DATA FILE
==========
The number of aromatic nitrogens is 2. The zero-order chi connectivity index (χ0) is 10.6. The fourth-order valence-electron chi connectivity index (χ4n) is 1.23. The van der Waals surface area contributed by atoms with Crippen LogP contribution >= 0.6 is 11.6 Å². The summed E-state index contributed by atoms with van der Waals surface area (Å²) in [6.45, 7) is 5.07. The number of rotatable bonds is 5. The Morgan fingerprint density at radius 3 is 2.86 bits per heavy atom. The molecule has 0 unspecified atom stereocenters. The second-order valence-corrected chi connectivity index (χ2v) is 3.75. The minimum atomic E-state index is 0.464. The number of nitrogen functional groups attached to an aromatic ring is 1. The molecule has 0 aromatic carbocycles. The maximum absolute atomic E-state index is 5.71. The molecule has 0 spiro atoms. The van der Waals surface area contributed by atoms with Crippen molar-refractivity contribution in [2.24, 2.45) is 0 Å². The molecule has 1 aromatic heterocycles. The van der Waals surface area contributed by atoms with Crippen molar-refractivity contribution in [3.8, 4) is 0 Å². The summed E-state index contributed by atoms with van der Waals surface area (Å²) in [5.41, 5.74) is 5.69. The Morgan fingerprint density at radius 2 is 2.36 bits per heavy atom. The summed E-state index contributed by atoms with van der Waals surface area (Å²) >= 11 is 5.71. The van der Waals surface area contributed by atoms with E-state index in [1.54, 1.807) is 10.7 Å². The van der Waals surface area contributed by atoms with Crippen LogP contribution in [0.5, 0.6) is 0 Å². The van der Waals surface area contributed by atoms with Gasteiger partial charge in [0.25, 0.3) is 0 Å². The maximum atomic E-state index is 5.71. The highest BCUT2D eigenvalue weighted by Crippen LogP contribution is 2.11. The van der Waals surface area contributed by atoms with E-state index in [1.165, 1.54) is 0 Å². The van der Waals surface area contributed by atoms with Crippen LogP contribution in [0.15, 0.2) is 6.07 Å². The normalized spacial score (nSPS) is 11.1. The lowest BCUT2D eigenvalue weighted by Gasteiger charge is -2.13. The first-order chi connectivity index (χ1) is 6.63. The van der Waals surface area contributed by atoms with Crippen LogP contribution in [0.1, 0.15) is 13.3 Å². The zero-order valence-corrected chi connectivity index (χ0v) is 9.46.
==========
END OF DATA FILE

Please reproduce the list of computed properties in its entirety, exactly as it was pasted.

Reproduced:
The number of aromatic nitrogens is 2. The zero-order chi connectivity index (χ0) is 10.6. The fourth-order valence-electron chi connectivity index (χ4n) is 1.23. The van der Waals surface area contributed by atoms with Crippen LogP contribution >= 0.6 is 11.6 Å². The summed E-state index contributed by atoms with van der Waals surface area (Å²) in [6.45, 7) is 5.07. The number of rotatable bonds is 5. The Morgan fingerprint density at radius 3 is 2.86 bits per heavy atom. The molecule has 0 unspecified atom stereocenters. The second-order valence-corrected chi connectivity index (χ2v) is 3.75. The minimum atomic E-state index is 0.464. The number of nitrogen functional groups attached to an aromatic ring is 1. The molecule has 0 aromatic carbocycles. The maximum absolute atomic E-state index is 5.71. The molecule has 0 spiro atoms. The van der Waals surface area contributed by atoms with Crippen molar-refractivity contribution in [2.24, 2.45) is 0 Å². The molecule has 1 aromatic heterocycles. The van der Waals surface area contributed by atoms with Crippen molar-refractivity contribution in [3.8, 4) is 0 Å². The summed E-state index contributed by atoms with van der Waals surface area (Å²) in [5.41, 5.74) is 5.69. The Morgan fingerprint density at radius 2 is 2.36 bits per heavy atom. The summed E-state index contributed by atoms with van der Waals surface area (Å²) >= 11 is 5.71. The van der Waals surface area contributed by atoms with E-state index in [1.54, 1.807) is 10.7 Å². The van der Waals surface area contributed by atoms with Crippen LogP contribution in [0.5, 0.6) is 0 Å². The van der Waals surface area contributed by atoms with Gasteiger partial charge in [0.25, 0.3) is 0 Å². The maximum atomic E-state index is 5.71. The highest BCUT2D eigenvalue weighted by Crippen LogP contribution is 2.11. The van der Waals surface area contributed by atoms with E-state index in [1.165, 1.54) is 0 Å². The van der Waals surface area contributed by atoms with Crippen LogP contribution in [0.15, 0.2) is 6.07 Å². The normalized spacial score (nSPS) is 11.1. The lowest BCUT2D eigenvalue weighted by Gasteiger charge is -2.13. The first-order chi connectivity index (χ1) is 6.63. The van der Waals surface area contributed by atoms with Crippen LogP contribution in [0.1, 0.15) is 13.3 Å². The zero-order valence-corrected chi connectivity index (χ0v) is 9.46.